Feasibility of a Novel ECG Electrode Placement Method in New-born Infants

International newborn resuscitation guidelines recommend electrocardiogram (ECG) heart rate (HR) monitoring at birth. The below study evaluated the application time of pre-set ECG electrodes fixed to a polyethene patch allowing adhesive-free attachment to the wet skin of the newborn chest. Using a three-electrode pre-set ECG patch configuration, application success was calculated using video analysis and measured at three time points, the time to

  1. Apply the electrodes
  2. Detect recognizable QRS complexes after application
  3. Display a heart rate after electrode application.

A prospective observational study in two UK tertiary maternity units was undertaken with 71 newborns including 23 who required resuscitation.

The study concluded that pre-set ECG chest electrodes allow rapid heart rate information at birth without electrode detachment or compromising skin integrity.

 

Read full article below;

Feasibility of a Novel ECG Electrode Placement Method in Newborn Infants – PMC (nih.gov)

The AED Project: Multiorganization Collaboration to Streamline Automatic External Defibrillator Data in Out-of-Hospital Cardiac Arrests

In patients with out-of-hospital cardiac arrest (OHCA), automated external defibrillator (AED) devices contain valuable data about a patient’s initial rhythm. The retrieval process was previously without protocol, despite its critical role in the patient journey.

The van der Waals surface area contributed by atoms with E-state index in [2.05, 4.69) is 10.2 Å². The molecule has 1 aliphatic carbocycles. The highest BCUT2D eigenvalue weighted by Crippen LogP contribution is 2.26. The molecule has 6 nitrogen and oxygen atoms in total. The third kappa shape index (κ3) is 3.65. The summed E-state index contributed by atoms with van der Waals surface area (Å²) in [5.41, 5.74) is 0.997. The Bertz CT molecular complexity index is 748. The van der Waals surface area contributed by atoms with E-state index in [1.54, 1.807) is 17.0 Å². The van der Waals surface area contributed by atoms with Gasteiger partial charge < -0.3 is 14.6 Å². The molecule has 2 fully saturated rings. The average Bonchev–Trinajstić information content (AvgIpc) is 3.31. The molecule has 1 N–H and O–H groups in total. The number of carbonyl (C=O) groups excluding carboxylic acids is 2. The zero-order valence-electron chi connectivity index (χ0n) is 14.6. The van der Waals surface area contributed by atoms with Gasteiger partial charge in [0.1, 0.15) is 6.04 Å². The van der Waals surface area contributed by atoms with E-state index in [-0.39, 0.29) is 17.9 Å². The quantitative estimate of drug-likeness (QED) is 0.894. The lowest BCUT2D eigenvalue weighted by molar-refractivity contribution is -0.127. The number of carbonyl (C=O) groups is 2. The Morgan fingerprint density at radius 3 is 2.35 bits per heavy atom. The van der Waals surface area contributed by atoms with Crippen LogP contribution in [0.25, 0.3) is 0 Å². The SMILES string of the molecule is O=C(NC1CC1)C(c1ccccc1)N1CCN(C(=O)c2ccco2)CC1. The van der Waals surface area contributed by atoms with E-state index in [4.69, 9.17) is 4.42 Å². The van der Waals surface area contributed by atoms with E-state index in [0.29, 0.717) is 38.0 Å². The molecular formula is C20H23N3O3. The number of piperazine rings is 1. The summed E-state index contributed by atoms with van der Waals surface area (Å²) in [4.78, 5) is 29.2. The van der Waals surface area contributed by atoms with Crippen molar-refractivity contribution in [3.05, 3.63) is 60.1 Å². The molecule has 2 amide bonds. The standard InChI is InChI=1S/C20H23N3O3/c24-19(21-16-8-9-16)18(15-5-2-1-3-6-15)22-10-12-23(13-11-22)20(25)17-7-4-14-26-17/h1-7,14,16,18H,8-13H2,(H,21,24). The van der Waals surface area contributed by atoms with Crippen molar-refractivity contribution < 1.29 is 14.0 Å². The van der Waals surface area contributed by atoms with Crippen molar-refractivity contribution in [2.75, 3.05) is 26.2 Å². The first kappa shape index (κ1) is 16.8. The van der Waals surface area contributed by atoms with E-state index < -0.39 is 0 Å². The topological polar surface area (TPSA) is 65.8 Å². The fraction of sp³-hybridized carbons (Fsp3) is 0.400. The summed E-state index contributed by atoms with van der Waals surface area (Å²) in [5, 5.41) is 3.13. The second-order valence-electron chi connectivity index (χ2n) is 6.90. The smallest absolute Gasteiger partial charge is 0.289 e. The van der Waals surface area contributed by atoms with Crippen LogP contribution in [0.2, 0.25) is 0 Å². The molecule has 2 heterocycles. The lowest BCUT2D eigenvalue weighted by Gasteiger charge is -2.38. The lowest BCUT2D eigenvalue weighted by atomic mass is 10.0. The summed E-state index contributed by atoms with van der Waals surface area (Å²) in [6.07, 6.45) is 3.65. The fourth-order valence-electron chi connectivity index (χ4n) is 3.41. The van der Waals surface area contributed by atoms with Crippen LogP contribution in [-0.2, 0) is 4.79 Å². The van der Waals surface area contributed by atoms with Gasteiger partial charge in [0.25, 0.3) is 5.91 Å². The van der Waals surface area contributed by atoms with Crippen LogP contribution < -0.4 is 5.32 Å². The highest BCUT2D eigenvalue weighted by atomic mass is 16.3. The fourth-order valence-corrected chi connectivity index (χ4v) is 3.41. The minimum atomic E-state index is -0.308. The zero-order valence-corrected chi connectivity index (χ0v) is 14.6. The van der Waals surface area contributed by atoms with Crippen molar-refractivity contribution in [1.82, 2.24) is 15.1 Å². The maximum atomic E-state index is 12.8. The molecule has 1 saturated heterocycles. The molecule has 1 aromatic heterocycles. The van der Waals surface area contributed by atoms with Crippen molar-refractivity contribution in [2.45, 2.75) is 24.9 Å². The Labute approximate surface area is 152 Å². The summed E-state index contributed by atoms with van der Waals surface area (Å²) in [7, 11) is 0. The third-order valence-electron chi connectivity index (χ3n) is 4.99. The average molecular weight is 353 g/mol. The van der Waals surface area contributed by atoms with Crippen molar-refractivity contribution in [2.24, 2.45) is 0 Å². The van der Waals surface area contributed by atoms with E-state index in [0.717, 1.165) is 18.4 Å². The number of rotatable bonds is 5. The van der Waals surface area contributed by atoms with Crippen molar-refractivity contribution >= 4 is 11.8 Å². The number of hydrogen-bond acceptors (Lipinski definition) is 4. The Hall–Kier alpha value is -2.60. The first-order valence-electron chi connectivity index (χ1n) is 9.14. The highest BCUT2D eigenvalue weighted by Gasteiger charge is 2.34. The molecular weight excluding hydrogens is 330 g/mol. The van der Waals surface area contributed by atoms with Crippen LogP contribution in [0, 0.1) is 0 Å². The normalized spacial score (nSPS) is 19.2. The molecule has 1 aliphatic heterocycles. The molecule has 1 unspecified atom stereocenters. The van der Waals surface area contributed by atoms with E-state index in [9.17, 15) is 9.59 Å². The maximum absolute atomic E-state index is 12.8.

A Plan-Do-Study-Act model was carried out at the cardiology department at Royal Jubilee Hospital, British Columbia, Canada. They collaborated with the emergency health services of British Columbia to cocreate a request process for data from AED’s used by first responders. The British Columbia Fire Departments, which the study stated to be under municipal oversight, required an alternate strategy. Educational presentations allowed for feedback and advancement. Patients surviving OHCA and were transferred to the regional cardiac centre, were consecutively enrolled from November 2018 to April 2020. The study evaluated the timeliness of AED information retrieval and tracked the process to admission. A retrospective chart review also informed specifics after admission and a survey to the Coronary Intensive Care Unit staff was used to assess clinical utility.